German Football 20/21

Piratesoup

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Good points.
So I propose, in order to anticipate the inevitable spelling errors too, that we write "Die Manshaft". That I would be fine with.
I second this. This way we can call prospects "an up and coming man shafter".
 

Swarm

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Sticking out is the point, isn't it? And die Mannschaft is just more on the point than die Nationalmannschaft. It loses it's "magic" when people think half the word is English. Brazilians themselves seem to go by Selecao Brasileira, but internationally I've only ever seen the one word and everyone knows what it's supposed to mean. The same way no one asks "what factory?" when you talk about die Werkself. So really, no need to specify what Mannschaft.
I feel you're kind of missing the point, the Leverkusen team was named Werkself before they made it a commercial slogan. I'm not that deep into their folklore but I believe that name does indeed not stick out as much to them either.
And I honestly don't give a shit what term international journalists or fans use. I would assume they are quite capable of coming up with their own terminology. And if I were to be focused on the marketing aspect and wanted to shove some term down their throats as well as the throats of domestic fans, I would use a name that is actually being used instead of some made up crap.
 

Zehner

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Right. Traditional organic origins are very important. Can't have plastic ... uhm.. names.. in football.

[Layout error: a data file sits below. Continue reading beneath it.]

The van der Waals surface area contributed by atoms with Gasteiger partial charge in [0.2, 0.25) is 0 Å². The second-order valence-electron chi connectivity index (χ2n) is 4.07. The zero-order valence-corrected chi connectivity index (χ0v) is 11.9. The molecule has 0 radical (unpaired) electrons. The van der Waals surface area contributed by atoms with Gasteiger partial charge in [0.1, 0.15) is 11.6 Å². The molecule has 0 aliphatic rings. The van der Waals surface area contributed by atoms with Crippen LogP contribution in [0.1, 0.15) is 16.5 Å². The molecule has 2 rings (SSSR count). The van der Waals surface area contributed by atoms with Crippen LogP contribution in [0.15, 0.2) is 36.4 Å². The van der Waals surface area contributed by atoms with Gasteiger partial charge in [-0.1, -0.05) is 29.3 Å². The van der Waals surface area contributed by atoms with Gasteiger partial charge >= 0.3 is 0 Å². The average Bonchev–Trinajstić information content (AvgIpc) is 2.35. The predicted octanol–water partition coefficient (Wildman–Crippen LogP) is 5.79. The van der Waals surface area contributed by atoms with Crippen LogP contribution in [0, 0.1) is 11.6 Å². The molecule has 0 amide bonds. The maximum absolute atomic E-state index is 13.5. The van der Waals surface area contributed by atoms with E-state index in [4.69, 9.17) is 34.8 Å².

Why did I knew you were posting that? Maybe because we already had that discussion and you let no opportunity pass to habe a dig at the evil plastic clubs who are to blame that poor Schalke doesn't get to play UCL.

I mean, if you can't see the difference, I can't help you ;)
 

JuveGER

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I feel you're kind of missing the point, the Leverkusen team was named Werkself before they made it a commercial slogan. I'm not that deep into their folklore but I believe that name does indeed not stick out as much to them either.
No, you are missing his point, I am afraid. His argument wasn't that "Werkself" is artificial instead of organic. He was referring to a previous point made by someone who criticized the term "Die Mannschaft" as ambiguous, because it doesn't make clear, which "Mannschaft" the term is referring to. do.ob. made the argument that "Werkself" is technically ambiguous as well, because clearly in reality there are multiple "Werkself". However, in context it is typically clear that "Werkself" refers to Leverkusen, just as it is clear that "Die Mannschaft" refers to the German football national team and just as it is clear to Brazilian people that the "Selecao" is the Brazilian national team. So, the point that the term "Die Mannschaft" may be ambiguous is moot.
 

do.ob